Canada: Never Let a Good Crisis Go to Waste

Last week I wrote about the fear among Democrats that the U.S. might be heading for a significant economic recovery before the election in November, such that the Trump campaign would be able to point to "the most explosive monthly employment numbers and gross domestic product growth ever" (in the words of Obama Administration senior advisor Jason Furman), and ride that good news to reelection. Well, yesterday morning we all woke up to news which suggests that that upward trajectory might be beginning. After months of catastrophe, with Great Depression-like unemployment figures, the May jobs report showed that the economy added 2.5 million jobs in that period, the most ever in a single month.

The news was so surprising that left-wing rags like the Washington Post had to frantically delete their pre-written tweets about how terrible the report was:

Of course, we aren't out of the woods yet. An unemployment rate of 13 percent is still pretty bad, even if things are heading in the right direction. And, as I argued last week, Joe Biden's willingness to squander our gains on his ideological program (or that of his advisors while he naps in the Lincoln Bedroom), including his announcement that he would definitively kill Keystone XL  pipeline upon entering the White House, should make us all wary about trusting him to save the economy.

Well, up in Canada we can see what it looks like to have people already in power whose instincts are invariably ordered toward ideology over job creation or the cost of living. We've already covered Trudeau's doubling the nation's carbon tax during the pandemic, a decision which ran counter to what basically every other nation in the world was doing. We also discussed his oil and gas aid package, which seemed ordered towards the end of an industry which accounts for roughly 10 percent of Canada's GDP.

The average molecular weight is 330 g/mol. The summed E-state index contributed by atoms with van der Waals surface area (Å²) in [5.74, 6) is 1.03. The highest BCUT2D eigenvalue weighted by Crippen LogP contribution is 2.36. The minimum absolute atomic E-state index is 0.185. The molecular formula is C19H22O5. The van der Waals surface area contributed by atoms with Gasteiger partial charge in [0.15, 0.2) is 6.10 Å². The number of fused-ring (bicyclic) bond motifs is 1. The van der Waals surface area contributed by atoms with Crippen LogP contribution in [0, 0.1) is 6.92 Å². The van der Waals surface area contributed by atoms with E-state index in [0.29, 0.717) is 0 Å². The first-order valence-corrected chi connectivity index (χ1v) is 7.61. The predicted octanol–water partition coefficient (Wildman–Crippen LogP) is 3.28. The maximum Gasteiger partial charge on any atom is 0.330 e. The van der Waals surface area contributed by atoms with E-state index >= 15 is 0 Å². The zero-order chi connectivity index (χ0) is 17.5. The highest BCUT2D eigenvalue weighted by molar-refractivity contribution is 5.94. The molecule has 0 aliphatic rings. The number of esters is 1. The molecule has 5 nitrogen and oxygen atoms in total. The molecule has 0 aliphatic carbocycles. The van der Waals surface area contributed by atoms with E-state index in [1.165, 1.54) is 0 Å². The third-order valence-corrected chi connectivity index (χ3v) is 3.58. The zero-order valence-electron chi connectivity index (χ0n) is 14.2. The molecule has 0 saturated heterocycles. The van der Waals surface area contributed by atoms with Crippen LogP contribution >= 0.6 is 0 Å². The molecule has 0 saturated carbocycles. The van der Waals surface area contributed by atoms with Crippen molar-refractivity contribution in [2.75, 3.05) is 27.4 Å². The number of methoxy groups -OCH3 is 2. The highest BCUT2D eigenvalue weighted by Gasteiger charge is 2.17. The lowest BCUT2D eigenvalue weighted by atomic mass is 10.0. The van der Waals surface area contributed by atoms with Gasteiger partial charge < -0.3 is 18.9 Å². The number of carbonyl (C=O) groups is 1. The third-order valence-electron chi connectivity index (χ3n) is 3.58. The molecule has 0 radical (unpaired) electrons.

This is the path Trudeau has committed his nation to, and it doesn't seem like it is going to slow down anytime soon. Dan McTeague, president of the indispensable Canadians for Affordable Energy, has been writing recently about the return of Justin Trudeau's college drinking buddy, Gerald Butts, who grew up to be an environmental activist, director of policy for then-Ontario premier Dalton McGuinty, and eventually Trudeau's chief adviser. Butts, you may recall, was forced to resign in the run up to the 2019 election for his role in the SNC-Lavalin scandal.

Now that that election is over, McTeague reports that Butts is back in Ottawa serving on a new task force called Resilient Recovery. "The task force," explains McTeague, is "made up of green industry and environmental leaders [and] says its goal is to help seize a "once-in-a-generation" opportunity to build things in a “better” way post the COVID-19 pandemic." If you guessed that that means taking advantage of a crisis to get Canada even more entangled in the Green Energy industry than it already is and make it harder for oil and gas companies to operate, you win.

Butts: I'm ba-ack.

In the course of two articles, McTeague argues that Canadians should be aware of, and concerned by, this "green energy at any and all costs" task force, and especially by Butts' inclusion in it. Butts has the ear of the prime minister and a history of making life harder for Canadians. McTeague has taken the time to remind us of that history. In his first piece, he examines Butts' work in the McGuinty government in Ontario: